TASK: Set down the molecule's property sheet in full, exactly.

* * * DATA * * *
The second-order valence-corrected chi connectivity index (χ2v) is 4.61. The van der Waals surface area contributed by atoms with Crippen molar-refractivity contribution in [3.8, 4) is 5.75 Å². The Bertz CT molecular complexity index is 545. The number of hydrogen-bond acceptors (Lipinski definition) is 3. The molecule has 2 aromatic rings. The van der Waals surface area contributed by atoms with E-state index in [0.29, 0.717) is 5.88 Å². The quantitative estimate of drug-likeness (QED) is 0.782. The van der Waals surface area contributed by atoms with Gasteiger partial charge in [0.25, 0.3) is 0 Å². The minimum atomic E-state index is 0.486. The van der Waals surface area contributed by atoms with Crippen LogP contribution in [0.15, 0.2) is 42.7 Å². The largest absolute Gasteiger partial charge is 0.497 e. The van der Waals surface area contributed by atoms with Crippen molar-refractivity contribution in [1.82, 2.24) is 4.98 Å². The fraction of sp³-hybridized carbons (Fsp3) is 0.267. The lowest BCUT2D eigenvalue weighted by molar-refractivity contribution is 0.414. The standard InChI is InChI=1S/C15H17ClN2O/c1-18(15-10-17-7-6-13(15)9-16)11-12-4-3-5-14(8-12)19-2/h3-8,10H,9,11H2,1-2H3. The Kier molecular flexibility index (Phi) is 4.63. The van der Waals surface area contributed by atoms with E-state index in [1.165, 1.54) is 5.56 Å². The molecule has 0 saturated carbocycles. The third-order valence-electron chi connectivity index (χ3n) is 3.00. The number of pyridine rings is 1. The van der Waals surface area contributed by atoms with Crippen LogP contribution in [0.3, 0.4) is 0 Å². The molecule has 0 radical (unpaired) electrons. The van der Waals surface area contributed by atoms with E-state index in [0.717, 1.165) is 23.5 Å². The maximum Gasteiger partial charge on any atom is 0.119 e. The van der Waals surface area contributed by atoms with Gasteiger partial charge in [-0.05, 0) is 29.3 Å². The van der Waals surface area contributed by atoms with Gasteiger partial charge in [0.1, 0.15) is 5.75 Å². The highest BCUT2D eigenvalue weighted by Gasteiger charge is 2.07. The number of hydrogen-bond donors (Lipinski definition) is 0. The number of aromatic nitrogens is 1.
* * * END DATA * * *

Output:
The second-order valence-corrected chi connectivity index (χ2v) is 4.61. The van der Waals surface area contributed by atoms with Crippen molar-refractivity contribution in [3.8, 4) is 5.75 Å². The Bertz CT molecular complexity index is 545. The number of hydrogen-bond acceptors (Lipinski definition) is 3. The molecule has 2 aromatic rings. The van der Waals surface area contributed by atoms with E-state index in [0.29, 0.717) is 5.88 Å². The quantitative estimate of drug-likeness (QED) is 0.782. The van der Waals surface area contributed by atoms with Gasteiger partial charge in [0.25, 0.3) is 0 Å². The minimum atomic E-state index is 0.486. The van der Waals surface area contributed by atoms with Crippen LogP contribution in [0.15, 0.2) is 42.7 Å². The largest absolute Gasteiger partial charge is 0.497 e. The van der Waals surface area contributed by atoms with Crippen molar-refractivity contribution in [1.82, 2.24) is 4.98 Å². The fraction of sp³-hybridized carbons (Fsp3) is 0.267. The lowest BCUT2D eigenvalue weighted by molar-refractivity contribution is 0.414. The standard InChI is InChI=1S/C15H17ClN2O/c1-18(15-10-17-7-6-13(15)9-16)11-12-4-3-5-14(8-12)19-2/h3-8,10H,9,11H2,1-2H3. The Kier molecular flexibility index (Phi) is 4.63. The van der Waals surface area contributed by atoms with E-state index in [1.165, 1.54) is 5.56 Å². The molecule has 0 saturated carbocycles. The third-order valence-electron chi connectivity index (χ3n) is 3.00. The number of pyridine rings is 1. The van der Waals surface area contributed by atoms with Crippen LogP contribution in [0.3, 0.4) is 0 Å². The molecule has 0 radical (unpaired) electrons. The van der Waals surface area contributed by atoms with E-state index in [0.717, 1.165) is 23.5 Å². The maximum Gasteiger partial charge on any atom is 0.119 e. The van der Waals surface area contributed by atoms with Gasteiger partial charge in [-0.05, 0) is 29.3 Å². The van der Waals surface area contributed by atoms with Gasteiger partial charge in [0.1, 0.15) is 5.75 Å². The highest BCUT2D eigenvalue weighted by Gasteiger charge is 2.07. The number of hydrogen-bond donors (Lipinski definition) is 0. The number of aromatic nitrogens is 1.